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Bold Dickie

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Bold Dickie

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Bold Dickie

As I walked out one morning in May,
Just before the break of day,
I heard three brothers making their moan,
I listen'd a while to what they did say.

"We have a brother in prison," said they,
"Oh, in prison lieth he,
If we had ten men just like ourselves
The prisoner we should soon set free.

"Oh, no, oh, no, Bold Dickie," said he.
"No, no, no, that never could be;
For forty men is full little enough
And I for to ride in their companie."

"Ten to hold the horses in,
Ten to guard the city about,
And ten for to stand at the prison door,
And ten to fetch poor Archer out."

They mounted their horses and so rode they,
Who but they so merrilie ?
They rode till they came to a broad riverside
And there they alighted so manfullie.

They mounted their horses and so swam they,
Who but they so manfullie!
They swam till they came the the other side
And there they alighted so drippinglie.

They mounted their horses and so rode they,
Who but they so gallantlie!
They rode till they came to that prison door
And there they alighted so manfullie.

"Poor Archer, poor Archer," Bold Dickie says he,
"oh, look you not so mournfullie
For I 've forty men in my companie
And I have come to set you free. "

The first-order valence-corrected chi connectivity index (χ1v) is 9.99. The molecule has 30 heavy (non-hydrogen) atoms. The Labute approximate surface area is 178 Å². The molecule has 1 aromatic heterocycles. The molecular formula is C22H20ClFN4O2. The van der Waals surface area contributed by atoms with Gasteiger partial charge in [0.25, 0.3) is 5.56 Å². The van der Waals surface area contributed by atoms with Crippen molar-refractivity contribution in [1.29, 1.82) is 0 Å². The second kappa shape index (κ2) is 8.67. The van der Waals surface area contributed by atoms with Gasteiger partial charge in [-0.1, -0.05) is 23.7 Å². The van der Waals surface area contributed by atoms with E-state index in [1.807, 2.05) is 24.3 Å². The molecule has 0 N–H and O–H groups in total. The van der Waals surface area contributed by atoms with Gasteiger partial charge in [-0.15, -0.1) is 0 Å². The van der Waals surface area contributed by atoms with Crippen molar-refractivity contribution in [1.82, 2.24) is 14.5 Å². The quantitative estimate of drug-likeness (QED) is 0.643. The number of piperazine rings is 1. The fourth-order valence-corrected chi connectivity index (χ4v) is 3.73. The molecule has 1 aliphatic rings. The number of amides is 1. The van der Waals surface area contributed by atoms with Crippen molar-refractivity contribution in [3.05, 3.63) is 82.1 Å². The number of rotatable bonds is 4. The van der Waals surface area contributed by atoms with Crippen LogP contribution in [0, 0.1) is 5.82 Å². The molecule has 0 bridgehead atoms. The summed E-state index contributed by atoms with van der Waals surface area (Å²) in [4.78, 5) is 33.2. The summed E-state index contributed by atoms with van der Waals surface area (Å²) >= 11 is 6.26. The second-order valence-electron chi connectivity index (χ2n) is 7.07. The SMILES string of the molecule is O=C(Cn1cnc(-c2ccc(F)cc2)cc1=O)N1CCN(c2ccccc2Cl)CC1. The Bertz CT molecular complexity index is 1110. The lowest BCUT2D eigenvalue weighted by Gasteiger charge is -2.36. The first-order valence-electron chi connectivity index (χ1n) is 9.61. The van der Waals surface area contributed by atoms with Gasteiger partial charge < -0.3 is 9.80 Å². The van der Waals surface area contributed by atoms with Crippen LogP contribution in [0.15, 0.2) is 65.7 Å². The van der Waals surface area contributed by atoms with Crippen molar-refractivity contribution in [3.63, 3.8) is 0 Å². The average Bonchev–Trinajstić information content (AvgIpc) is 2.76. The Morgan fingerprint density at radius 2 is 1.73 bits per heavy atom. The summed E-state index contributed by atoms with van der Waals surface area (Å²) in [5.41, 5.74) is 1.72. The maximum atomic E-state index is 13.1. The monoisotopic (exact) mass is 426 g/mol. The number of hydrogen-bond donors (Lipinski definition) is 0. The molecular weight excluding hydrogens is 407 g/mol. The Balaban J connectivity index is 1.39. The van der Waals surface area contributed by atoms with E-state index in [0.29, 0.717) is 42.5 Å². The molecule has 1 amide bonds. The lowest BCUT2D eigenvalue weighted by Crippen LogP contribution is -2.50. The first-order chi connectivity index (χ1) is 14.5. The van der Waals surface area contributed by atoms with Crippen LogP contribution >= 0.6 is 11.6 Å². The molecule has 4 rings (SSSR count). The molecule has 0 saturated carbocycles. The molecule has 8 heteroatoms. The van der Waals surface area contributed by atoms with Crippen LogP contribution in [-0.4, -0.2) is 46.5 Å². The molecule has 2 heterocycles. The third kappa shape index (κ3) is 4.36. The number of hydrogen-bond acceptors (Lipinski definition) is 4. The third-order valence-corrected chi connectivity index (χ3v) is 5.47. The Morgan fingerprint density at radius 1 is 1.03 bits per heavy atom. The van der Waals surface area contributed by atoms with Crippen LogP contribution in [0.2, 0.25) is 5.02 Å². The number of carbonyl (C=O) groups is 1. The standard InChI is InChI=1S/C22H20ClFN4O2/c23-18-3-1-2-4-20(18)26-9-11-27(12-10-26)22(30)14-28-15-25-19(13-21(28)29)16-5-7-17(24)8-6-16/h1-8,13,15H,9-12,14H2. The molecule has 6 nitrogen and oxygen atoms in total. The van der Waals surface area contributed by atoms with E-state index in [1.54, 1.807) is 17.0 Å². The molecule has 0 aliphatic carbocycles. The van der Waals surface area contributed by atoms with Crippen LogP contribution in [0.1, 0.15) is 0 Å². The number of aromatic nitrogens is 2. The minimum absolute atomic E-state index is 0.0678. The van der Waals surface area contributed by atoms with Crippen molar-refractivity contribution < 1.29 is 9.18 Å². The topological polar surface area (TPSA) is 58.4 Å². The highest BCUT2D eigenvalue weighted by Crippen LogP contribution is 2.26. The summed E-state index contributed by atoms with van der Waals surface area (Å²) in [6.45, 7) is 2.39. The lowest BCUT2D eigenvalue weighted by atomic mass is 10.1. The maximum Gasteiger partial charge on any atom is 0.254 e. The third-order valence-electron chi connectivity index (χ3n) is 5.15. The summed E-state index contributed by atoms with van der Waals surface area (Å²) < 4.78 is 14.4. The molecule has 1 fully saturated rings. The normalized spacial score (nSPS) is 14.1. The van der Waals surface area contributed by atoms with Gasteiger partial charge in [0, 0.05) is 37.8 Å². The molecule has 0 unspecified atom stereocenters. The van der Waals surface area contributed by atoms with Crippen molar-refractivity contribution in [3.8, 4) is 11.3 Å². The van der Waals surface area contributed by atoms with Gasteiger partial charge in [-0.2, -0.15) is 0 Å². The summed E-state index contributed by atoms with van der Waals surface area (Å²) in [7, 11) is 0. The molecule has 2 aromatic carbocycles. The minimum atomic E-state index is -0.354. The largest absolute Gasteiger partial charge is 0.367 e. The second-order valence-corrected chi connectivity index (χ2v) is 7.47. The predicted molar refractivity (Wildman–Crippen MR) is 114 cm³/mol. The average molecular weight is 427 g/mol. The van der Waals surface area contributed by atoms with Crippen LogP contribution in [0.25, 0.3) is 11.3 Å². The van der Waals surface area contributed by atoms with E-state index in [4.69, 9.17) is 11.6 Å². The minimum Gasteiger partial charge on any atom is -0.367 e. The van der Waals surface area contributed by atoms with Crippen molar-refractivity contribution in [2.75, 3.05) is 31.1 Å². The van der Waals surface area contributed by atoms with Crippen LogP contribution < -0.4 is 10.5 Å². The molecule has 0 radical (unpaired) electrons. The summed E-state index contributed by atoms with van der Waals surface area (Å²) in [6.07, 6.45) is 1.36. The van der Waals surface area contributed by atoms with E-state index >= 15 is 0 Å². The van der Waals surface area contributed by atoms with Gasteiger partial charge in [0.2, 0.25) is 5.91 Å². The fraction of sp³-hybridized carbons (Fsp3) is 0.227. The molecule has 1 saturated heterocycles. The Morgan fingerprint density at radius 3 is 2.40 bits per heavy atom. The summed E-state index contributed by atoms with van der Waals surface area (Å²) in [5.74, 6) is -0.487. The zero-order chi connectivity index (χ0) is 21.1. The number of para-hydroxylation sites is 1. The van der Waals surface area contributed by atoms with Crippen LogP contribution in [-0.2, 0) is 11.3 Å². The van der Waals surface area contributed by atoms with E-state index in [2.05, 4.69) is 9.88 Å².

"Oh, no, no, no," poor Archer says he,
"Oh, no, oh, no, that never can be,
For I have forty weight of good Spanish iron
Betwixt my ankle and my knee."

Bold Dickie broke lock, (and Dickie broke bolt)
Bold Dickie broke everything he could see.
He took poor Archer under one arm
And he carried him out so manfullie.

They mounted their horses and so rode they,
Who but they so merrilie !
They rode till they came to that broad river,
And there they alighted so manfullie.

"Bold Dickie, Bold Dickie," poor Archer says he,
"Take my love home to my wife and children three,
For my horse grows lame, he cannot swim,
And here I see that I must dee."

They shifted horses and so swam they,
Who but they so daringlie !
They swam till they came to the other side,
And there they alighted so shiveringlie.

"Bold Dickie, Bold Dickie," poor Archer says he,
"Look you yonder there and see,
For the High Sheriff he is a-coming
With a hundred men in his companie."

"Bold Dickie, Bold Dickie," High Sheriff says he,
"You are the worst rascal that ever I see;
Go bring me back the iron you stole
And I will set the prisoner free."

"Oh, no, no, no," Bold Dickie says he,
"Oh, no, no, that never can be;
For the iron will do to shoe the horses
The blacksmith rides in our companie."

"Bold Dickie, Bold Dickie," High Sheriff says he,
"You are the worst scoundrel that I ever see."
"I thank you for nothing," Bold Dickie says he,
"And you are a big fool for following me."

From Folk Songs of Old New England, Linscott
Collected from Mary P. and Serena J. Frye, MA
Child #117 and
Child #118
oct96
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E-Book - An Annotated Compendium of Old Time American Songs by James Alverson III